Comradely, Nat

A while back I wrote about the passing of Stu Singer, an SWP member I also had little personal knowledge about. One of the benefits of posting about him was that it spurred others to chime in who knew him better. I hope that this might spark some reminiscences about Nat as well.

Even though I never knew much about his life, I do feel qualified to say something about a man who was part of a generation, namely those who came just a few years into the party leadership after the first generation: James P. Cannon, Farrell Dobbs, George Novack et al.

Born in 1924, Nat was a bit young to have taken part in the CIO organizing drives like Farrell Dobbs or Bert Cochran for that matter. But he was not too young to take part in another epochal event of the sad 20th century: WWII. Nat, like Dick Garza, Sol Dollinger, and Tom Leonard, served in the Merchant Marines. When I get around to putting up a video interview with Sol that I did with Nelson Blackstock, you’ll hear about Sol’s ship being torpedoed on the way to Murmansk. It’s a shame that there are no such oral histories of Nat, as far as I know.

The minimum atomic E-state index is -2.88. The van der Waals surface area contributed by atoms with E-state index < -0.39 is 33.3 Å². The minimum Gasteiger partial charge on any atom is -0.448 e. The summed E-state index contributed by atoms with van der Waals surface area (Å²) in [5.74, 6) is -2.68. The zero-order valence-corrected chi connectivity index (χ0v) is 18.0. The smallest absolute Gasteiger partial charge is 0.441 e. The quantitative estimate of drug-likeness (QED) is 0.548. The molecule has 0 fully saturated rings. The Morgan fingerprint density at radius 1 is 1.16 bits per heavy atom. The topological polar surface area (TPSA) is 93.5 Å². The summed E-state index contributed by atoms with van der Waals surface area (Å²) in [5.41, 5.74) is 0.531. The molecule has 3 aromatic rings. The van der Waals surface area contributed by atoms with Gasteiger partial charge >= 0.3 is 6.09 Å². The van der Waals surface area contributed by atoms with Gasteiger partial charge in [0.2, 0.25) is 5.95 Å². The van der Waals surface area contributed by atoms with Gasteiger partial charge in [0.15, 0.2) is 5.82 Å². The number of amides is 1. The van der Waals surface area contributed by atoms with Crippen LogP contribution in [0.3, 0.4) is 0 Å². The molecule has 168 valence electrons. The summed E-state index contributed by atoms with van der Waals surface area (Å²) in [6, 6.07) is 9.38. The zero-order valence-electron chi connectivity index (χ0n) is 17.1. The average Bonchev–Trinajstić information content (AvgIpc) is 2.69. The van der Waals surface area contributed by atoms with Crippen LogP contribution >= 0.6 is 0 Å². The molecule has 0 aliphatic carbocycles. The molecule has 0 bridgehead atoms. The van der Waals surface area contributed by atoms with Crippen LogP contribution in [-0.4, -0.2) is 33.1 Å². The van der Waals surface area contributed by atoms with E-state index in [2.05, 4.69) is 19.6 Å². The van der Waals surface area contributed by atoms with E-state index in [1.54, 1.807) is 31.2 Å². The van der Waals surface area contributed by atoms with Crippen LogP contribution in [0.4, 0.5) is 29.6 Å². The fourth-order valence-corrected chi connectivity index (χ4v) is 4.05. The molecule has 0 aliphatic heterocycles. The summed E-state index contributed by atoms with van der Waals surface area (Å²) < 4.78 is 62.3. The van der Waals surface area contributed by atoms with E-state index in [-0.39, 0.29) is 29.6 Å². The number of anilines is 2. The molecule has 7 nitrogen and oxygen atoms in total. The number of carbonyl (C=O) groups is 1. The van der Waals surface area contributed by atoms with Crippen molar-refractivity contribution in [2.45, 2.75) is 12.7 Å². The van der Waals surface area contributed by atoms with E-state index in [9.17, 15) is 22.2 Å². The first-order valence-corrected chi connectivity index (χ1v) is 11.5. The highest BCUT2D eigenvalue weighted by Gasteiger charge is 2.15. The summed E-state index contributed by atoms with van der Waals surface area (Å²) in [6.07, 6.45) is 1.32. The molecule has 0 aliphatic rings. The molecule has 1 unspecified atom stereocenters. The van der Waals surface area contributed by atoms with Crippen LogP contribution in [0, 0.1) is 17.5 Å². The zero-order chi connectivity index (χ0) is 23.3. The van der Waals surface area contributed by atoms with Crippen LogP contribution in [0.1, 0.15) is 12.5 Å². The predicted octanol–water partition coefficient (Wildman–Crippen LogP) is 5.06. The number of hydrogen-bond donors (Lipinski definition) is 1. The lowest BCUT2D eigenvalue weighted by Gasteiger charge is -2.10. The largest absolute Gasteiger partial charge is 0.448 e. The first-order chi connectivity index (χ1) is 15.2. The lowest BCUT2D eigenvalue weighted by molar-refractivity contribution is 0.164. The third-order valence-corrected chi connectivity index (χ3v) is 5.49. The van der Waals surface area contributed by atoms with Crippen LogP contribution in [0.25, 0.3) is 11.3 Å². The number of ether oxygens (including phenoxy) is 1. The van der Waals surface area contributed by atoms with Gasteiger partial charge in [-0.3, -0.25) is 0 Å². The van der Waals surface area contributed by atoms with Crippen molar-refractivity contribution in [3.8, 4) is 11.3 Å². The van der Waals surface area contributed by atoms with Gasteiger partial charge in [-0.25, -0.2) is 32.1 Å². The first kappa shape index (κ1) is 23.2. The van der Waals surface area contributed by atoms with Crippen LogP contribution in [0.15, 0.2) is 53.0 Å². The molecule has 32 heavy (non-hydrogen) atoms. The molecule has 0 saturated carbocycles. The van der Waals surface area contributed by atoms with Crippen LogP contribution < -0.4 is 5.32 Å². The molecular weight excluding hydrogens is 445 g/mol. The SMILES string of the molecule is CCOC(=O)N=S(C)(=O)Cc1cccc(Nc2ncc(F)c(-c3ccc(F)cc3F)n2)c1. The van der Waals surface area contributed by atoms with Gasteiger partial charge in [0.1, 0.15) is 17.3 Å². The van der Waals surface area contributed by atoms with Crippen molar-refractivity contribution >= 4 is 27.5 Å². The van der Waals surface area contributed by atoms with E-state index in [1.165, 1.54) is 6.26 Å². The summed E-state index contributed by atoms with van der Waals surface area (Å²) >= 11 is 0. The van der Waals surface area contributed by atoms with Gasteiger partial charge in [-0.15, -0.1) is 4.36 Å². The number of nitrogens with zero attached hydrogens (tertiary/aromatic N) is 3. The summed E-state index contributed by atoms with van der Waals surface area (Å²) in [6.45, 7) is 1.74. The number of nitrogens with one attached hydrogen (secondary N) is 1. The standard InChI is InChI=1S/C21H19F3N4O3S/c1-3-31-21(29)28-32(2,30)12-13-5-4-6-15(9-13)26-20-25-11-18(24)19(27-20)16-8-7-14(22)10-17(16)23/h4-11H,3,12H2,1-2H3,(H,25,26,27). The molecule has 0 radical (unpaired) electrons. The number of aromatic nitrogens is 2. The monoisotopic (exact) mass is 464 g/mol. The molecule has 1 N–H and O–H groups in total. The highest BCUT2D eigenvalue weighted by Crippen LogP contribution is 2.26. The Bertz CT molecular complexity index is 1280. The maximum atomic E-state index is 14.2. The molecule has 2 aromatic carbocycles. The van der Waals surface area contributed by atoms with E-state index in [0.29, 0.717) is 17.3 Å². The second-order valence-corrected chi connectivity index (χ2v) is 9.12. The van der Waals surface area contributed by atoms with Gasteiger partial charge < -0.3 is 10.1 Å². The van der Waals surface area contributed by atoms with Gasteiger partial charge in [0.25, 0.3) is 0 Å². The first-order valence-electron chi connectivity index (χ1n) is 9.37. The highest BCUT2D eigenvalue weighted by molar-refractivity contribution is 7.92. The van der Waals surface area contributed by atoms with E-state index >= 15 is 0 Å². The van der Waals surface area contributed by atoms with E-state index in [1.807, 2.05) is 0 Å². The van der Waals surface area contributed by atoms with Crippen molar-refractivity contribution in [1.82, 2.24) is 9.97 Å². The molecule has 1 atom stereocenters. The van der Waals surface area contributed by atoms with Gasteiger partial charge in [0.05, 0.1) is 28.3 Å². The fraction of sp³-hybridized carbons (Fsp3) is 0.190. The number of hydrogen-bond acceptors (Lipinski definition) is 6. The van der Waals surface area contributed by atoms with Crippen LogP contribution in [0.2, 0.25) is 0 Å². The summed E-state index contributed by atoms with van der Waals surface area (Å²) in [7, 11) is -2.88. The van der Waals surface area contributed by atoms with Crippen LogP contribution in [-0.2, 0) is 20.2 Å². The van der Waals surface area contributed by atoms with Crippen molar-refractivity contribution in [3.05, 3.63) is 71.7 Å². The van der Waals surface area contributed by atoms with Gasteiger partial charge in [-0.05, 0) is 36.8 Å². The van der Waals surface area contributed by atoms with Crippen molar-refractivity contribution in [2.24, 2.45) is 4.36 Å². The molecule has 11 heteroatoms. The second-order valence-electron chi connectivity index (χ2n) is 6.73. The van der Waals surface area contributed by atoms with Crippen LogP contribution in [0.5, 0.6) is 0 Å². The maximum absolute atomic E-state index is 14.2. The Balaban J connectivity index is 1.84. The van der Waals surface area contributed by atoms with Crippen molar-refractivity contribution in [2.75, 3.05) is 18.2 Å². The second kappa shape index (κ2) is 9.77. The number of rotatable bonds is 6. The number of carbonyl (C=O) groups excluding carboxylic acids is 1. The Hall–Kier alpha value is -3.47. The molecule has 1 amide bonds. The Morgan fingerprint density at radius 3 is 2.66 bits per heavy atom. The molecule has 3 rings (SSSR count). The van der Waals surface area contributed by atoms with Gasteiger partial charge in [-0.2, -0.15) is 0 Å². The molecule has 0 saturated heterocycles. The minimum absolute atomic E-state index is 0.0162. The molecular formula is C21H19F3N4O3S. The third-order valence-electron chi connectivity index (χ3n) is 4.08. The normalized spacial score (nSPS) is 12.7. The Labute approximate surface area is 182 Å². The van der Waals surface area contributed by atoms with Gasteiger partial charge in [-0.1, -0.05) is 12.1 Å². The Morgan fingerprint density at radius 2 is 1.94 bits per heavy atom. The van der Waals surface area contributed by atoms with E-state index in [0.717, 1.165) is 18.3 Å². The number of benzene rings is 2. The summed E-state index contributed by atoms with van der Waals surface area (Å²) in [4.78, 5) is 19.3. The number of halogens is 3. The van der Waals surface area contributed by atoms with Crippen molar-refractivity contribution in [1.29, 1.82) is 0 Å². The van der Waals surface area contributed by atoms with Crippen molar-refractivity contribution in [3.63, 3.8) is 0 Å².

Nat, Sol, Dick, and Tom all knew what it meant to be poor and to be forced to work in a factory as opposed to those of my generation who went into a factory to do missionary work.

With Nat’s passing, this marks the end of the “greatest generation” of American Trotskyism, namely those men and women who knew and worked closely with James P. Cannon. Although I disagree with how they went about achieving the goals that have eluded humanity since the mid-19th century, the goals themselves will never disappear. It is too bad that Nat’s generation will not live long enough to see the working class radicalization they yearned for but I am absolutely convinced that when I reach Nat’s age, it will be a palpable reality.